Set amongst the leafy suburbs of Southwell and said by many to be the best kept secret among the forty-two English cathedrals, its beauty and tranquillity surprise all who visit. The large Norman Nave welcomes visitors and gives them a glimpse of the past – building commenced as far back as 1108 during the reign of Henry I! Southwell Minster became the Cathedral Church of the Diocese in 1884 and serves as a welcoming place of God for numerous communities across the Diocese and beyond, both in times of solace and contemplation, celebration and joy.
Home to the famous “Leaves of Southwell” found in the impressive Chapter House dating back to the 13th Century, these naturalistic stone carvings are regarded amongst the finest in all of Europe and bring people from far and wide to marvel at the intricacy and skill of the craftsmanship. Beautiful stained glass windows adorn the walls in the Minster, including the huge Angel Window above the West Door and the spectacular War Memorial Window in the Quire, which acts as a poignant reminder of those who paid the ultimate sacrifice in The First World War.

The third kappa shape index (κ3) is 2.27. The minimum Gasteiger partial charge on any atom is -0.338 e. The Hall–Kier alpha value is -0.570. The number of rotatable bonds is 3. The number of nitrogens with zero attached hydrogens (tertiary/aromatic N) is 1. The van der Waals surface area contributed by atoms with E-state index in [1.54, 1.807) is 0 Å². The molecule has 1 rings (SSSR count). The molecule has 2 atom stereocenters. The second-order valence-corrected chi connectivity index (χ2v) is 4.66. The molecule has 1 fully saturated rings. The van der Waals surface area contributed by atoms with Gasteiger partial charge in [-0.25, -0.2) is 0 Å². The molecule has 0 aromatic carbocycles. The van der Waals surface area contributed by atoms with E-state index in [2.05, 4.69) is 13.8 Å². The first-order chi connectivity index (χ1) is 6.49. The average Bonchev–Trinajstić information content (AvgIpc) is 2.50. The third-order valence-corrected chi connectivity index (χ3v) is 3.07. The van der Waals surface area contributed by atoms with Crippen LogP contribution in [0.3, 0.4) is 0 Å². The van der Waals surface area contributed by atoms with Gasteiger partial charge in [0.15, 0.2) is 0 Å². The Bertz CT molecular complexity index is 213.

Adjacent to the Minster is The Archbishop’s Palace, home to Cardinal Wolsey during the last few months of his life and visited by numerous kings across the centuries including King Charles I and King Richard I (Richard ‘The Lionheart’). Beautiful gardens, home to an abundance of flowers, plants and wildlife surround the Palace and visitors can often be found using this as a place of relaxation, far removed from the busy world.
The thriving community here at the Minster invites you to come and see Southwell Minster for yourself and enjoy its unique charm and peace. You will be most welcome.